[img2="left"]http://www.theflyfishingforum.com/forums/attachment.php?attachmentid=202&stc=1&d=1142623852[/img2]Double-Up!by Keith P. Skilton
We've all learned that two flies can be better than one. To steelheaders, this means a nymph and egg fly combination separated by 24 inches of fluorocarbon. To trout fisherman, this means a "hopper-dropper" rig where the flies are separated by 18 inches of a lower diameter of monofilament. Too many times, we are just following these "standards" and forget to ask ourselves what we are trying to achieve with the tandem rig? Most answers I hear are to determine what the fish are taking or what I call the trial and error approach. This approach may lead to learning something new for the arsenal but all to many times we just accept that trial and roar is good enough which in-turn leads to losing effective fishing time. I'm a big believer in thinking through the approach so then we know the "why" and "how" and just need to apply it to he appropriate "when".
Even though conditions will always dictate the setup, I've learned a few tricks that'll help the two flies interact together to improve the presentation.
First, let's look at what to do when the fish are surface feeding on very small midges. For me, it can be very difficult to identify the midge species, especially in low light conditions. In most situations, the caddis or mayfly hatch is about to begin, so what I do is use a two dry fly set-up. The first fly will be say a size 16 Goddard caddis followed by a size 22 Para-midge. As in all surface-subsurface arrangements, the Goddard pattern will act as a strike indicator but will also be taken by the opportunist feeders. I try to pick the front pattern to be larger and very buoyant. Getting the proper drift will depend on the length of separation between the two flies. Always start longer, say 30 inches, and shorten up as necessary.
Secondly, let's look at the dry fly and emerger combination. The fish are mainly feeding right below the surface with the occasional adult fly being seen taken. Fish tend to pick a spot in the water column to pick off the emerging insect and generally get the insect when it gets caught in the surface film. The trick here is to use an indicator parachute style first fly that rides in the surface film and place the dropper at or just above where the fish are holding. It's a very "in your face" approach and is highly effective. The separation between the two flies can only be accurately determined by seeing where the fish is in the water column but it is generally short (6-12 inches). Experience will aid in judging distances underwater.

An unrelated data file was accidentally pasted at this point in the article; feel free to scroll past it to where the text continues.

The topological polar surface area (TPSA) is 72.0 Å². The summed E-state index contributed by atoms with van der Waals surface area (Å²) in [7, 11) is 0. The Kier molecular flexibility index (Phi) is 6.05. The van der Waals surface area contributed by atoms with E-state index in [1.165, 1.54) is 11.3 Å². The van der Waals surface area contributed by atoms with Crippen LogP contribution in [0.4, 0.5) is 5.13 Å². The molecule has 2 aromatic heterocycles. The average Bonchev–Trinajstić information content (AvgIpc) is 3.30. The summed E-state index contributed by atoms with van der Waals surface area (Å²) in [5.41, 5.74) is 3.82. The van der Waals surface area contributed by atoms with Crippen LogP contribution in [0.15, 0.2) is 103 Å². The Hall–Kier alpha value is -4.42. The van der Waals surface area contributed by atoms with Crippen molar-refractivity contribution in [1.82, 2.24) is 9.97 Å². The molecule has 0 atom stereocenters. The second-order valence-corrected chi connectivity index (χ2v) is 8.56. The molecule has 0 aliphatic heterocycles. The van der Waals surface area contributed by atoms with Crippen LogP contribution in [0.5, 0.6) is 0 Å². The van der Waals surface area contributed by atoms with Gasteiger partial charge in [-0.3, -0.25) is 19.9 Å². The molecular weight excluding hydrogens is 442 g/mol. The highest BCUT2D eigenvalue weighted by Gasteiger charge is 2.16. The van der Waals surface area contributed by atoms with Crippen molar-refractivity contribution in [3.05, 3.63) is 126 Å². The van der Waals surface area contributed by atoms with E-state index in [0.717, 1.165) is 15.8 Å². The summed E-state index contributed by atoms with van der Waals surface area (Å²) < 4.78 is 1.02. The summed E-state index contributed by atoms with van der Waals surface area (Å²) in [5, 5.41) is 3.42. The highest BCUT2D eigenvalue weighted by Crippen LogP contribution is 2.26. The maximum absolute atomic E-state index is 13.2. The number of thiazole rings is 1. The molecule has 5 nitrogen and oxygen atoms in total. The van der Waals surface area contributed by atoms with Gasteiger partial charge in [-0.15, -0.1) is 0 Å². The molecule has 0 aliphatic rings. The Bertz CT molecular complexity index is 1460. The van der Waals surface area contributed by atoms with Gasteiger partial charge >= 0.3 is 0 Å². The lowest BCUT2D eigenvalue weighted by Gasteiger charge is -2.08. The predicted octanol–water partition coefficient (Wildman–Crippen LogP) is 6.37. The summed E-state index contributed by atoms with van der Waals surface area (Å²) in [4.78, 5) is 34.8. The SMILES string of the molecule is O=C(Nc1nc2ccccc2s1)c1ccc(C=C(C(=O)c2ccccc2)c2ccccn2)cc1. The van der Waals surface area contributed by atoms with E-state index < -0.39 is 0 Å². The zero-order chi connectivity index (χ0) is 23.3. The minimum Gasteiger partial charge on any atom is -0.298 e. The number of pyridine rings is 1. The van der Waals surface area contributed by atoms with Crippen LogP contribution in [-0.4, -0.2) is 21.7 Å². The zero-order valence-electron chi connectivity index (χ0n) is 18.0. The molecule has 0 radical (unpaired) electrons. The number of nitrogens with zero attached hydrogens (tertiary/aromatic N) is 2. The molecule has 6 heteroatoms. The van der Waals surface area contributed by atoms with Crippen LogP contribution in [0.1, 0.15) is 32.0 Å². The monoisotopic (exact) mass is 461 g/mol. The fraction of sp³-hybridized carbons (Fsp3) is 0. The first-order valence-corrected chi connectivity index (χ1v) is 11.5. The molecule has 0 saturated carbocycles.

Thirdly, lets examine the famous of all tandem rigs, the dry and nymph combination. Here the two patterns used will be of the same fly but in different stages and the water depth/flow will dictate the length of separation. Commonly, you are not able to see the fish lower in the water column; hence you're targeting fish at or near the bottom. Its no secrete to use a "hang down" technique at the end of the cast to allow the bottom fly to imitate a swimming nymph, but be cautious of when you do this. I have found it's better to dead drift the rig beyond all the feeding fish, then transition to a swing and hold it. Messing with the top fly above the known fish may turn them off. Since fish have now learned to move around there will likely be fish downstream of the risers, waiting lower in the water column for their turn in the active feeding lane.
The fourth combination to look at is the nymph and nymph rig. Here again we must consider how the two flies will interact together and I've found the most effective display will be to use a larger weighted pattern as the first fly and a smaller, more buoyant pattern as the second. The larger pattern gets the second fly down faster and could be a better alternative than loading up the leader with split shot. Twitching the rod tip will also help the second fly rise and dive more naturally. The separation will vary but as a general rule keep them close together for fishing deep and further apart for a more searching approach.The fifth option is the nymph/streamer combination which is used to emulate a baitfish going after a nymph. The theory here is that bigger fish will go after the larger patterns and I've seen this countless times in nature where I have a smaller fish on the line and a bigger fish shows itself either by a curious follow or an outright attack. I haven't been able to say for sure that this set-up is a sure thing. Whenever I fish for bigger fish using streamers, I only use one fly. I have heard that in lakes or slow rivers that the streamer/nymph set-up is valuable in that the larger pattern will first get a fish's attention who will then take the nymph. Again, I think this is more of a trial and error approach.
Lastly, doubling up on streamers has its place but for me but it has only been in salt water applications where I was casting into large pods of blitzing baitfish. Structure, for the most part, should always be targeted when fishing streamers and losing flies is part of the program. My streamers tend to be somewhat more elaborate patterns and losing two at a time can be frustrating.Fishing two patterns at once, in theory, will always better your odds.
The key is to use your knowledge of fish behavior and reading the water to make your fishing more productive. Beginners will always have the trial and error period of learning, but once experience is gained you'll be able to know when the right time is to double-up. This is a dynamic approach and always requires re-evaluation of the rig. Everything is always changing underwater and to be as successful as you can, it'll necessitate you to change as well. This is the key to being a good fisherman!
Article Courtesy of the Federation of Fly Fishers at Official fly fishing website for The Federation of Fly Fishers - All Fish, All Water, All Ages